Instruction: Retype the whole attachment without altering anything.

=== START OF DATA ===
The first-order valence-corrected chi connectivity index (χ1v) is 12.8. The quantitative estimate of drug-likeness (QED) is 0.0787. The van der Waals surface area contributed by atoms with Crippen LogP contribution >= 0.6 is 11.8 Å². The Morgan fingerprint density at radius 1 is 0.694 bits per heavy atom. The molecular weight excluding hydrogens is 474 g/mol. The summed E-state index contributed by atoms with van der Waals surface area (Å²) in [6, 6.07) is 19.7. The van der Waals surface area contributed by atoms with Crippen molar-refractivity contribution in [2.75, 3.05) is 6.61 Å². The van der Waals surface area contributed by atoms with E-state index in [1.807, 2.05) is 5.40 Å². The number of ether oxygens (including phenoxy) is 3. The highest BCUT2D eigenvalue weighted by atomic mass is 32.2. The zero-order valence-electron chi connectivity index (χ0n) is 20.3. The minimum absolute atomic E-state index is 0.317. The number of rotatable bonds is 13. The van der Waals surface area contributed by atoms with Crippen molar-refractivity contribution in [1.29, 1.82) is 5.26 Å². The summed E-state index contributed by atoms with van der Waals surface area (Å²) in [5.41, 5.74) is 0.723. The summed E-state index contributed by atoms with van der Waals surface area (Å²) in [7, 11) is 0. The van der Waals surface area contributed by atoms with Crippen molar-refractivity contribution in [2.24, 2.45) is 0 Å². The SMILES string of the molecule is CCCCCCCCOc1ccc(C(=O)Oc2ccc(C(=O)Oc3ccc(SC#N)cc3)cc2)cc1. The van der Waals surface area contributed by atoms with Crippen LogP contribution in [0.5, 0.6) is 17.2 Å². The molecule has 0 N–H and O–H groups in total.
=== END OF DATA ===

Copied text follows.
The first-order valence-corrected chi connectivity index (χ1v) is 12.8. The quantitative estimate of drug-likeness (QED) is 0.0787. The van der Waals surface area contributed by atoms with Crippen LogP contribution >= 0.6 is 11.8 Å². The Morgan fingerprint density at radius 1 is 0.694 bits per heavy atom. The molecular weight excluding hydrogens is 474 g/mol. The summed E-state index contributed by atoms with van der Waals surface area (Å²) in [6, 6.07) is 19.7. The van der Waals surface area contributed by atoms with Crippen molar-refractivity contribution in [2.75, 3.05) is 6.61 Å². The van der Waals surface area contributed by atoms with E-state index in [1.807, 2.05) is 5.40 Å². The number of ether oxygens (including phenoxy) is 3. The highest BCUT2D eigenvalue weighted by atomic mass is 32.2. The zero-order valence-electron chi connectivity index (χ0n) is 20.3. The minimum absolute atomic E-state index is 0.317. The number of rotatable bonds is 13. The van der Waals surface area contributed by atoms with Crippen molar-refractivity contribution in [1.29, 1.82) is 5.26 Å². The summed E-state index contributed by atoms with van der Waals surface area (Å²) in [5.41, 5.74) is 0.723. The summed E-state index contributed by atoms with van der Waals surface area (Å²) in [7, 11) is 0. The van der Waals surface area contributed by atoms with Crippen molar-refractivity contribution in [2.24, 2.45) is 0 Å². The SMILES string of the molecule is CCCCCCCCOc1ccc(C(=O)Oc2ccc(C(=O)Oc3ccc(SC#N)cc3)cc2)cc1. The van der Waals surface area contributed by atoms with Crippen LogP contribution in [0.5, 0.6) is 17.2 Å². The molecule has 0 N–H and O–H groups in total.